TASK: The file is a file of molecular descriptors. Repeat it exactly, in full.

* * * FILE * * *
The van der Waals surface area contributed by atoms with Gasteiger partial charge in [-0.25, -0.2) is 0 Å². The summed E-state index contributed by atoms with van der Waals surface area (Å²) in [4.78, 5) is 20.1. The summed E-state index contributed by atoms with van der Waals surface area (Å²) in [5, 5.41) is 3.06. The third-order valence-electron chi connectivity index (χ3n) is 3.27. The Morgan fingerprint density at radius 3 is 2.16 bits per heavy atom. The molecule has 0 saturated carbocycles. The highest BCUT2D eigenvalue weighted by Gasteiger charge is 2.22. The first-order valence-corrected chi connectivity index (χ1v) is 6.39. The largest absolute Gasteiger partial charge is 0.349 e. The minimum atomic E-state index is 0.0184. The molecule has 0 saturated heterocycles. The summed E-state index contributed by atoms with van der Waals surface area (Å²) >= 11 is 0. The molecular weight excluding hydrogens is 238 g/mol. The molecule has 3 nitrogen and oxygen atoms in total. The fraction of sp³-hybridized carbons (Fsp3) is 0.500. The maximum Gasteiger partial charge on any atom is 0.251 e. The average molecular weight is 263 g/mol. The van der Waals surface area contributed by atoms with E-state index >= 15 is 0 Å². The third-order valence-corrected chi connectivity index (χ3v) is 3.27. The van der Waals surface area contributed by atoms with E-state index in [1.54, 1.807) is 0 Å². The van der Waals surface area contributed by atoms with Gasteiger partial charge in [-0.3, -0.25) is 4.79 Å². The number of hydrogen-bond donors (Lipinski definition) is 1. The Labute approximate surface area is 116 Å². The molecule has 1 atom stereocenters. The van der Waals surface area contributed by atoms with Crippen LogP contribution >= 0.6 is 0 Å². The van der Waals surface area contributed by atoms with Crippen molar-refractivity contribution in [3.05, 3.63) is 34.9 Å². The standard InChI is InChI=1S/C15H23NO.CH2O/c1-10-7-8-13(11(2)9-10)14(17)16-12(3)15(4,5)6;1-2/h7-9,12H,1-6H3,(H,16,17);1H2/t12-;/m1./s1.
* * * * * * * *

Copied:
The van der Waals surface area contributed by atoms with Gasteiger partial charge in [-0.25, -0.2) is 0 Å². The summed E-state index contributed by atoms with van der Waals surface area (Å²) in [4.78, 5) is 20.1. The summed E-state index contributed by atoms with van der Waals surface area (Å²) in [5, 5.41) is 3.06. The third-order valence-electron chi connectivity index (χ3n) is 3.27. The Morgan fingerprint density at radius 3 is 2.16 bits per heavy atom. The molecule has 0 saturated carbocycles. The highest BCUT2D eigenvalue weighted by Gasteiger charge is 2.22. The first-order valence-corrected chi connectivity index (χ1v) is 6.39. The largest absolute Gasteiger partial charge is 0.349 e. The minimum atomic E-state index is 0.0184. The molecule has 0 saturated heterocycles. The summed E-state index contributed by atoms with van der Waals surface area (Å²) >= 11 is 0. The molecular weight excluding hydrogens is 238 g/mol. The molecule has 3 nitrogen and oxygen atoms in total. The fraction of sp³-hybridized carbons (Fsp3) is 0.500. The maximum Gasteiger partial charge on any atom is 0.251 e. The average molecular weight is 263 g/mol. The van der Waals surface area contributed by atoms with E-state index >= 15 is 0 Å². The third-order valence-corrected chi connectivity index (χ3v) is 3.27. The van der Waals surface area contributed by atoms with E-state index in [1.54, 1.807) is 0 Å². The van der Waals surface area contributed by atoms with Gasteiger partial charge in [-0.3, -0.25) is 4.79 Å². The number of hydrogen-bond donors (Lipinski definition) is 1. The Labute approximate surface area is 116 Å². The molecule has 1 atom stereocenters. The van der Waals surface area contributed by atoms with Crippen LogP contribution >= 0.6 is 0 Å². The van der Waals surface area contributed by atoms with Crippen molar-refractivity contribution in [3.05, 3.63) is 34.9 Å². The standard InChI is InChI=1S/C15H23NO.CH2O/c1-10-7-8-13(11(2)9-10)14(17)16-12(3)15(4,5)6;1-2/h7-9,12H,1-6H3,(H,16,17);1H2/t12-;/m1./s1.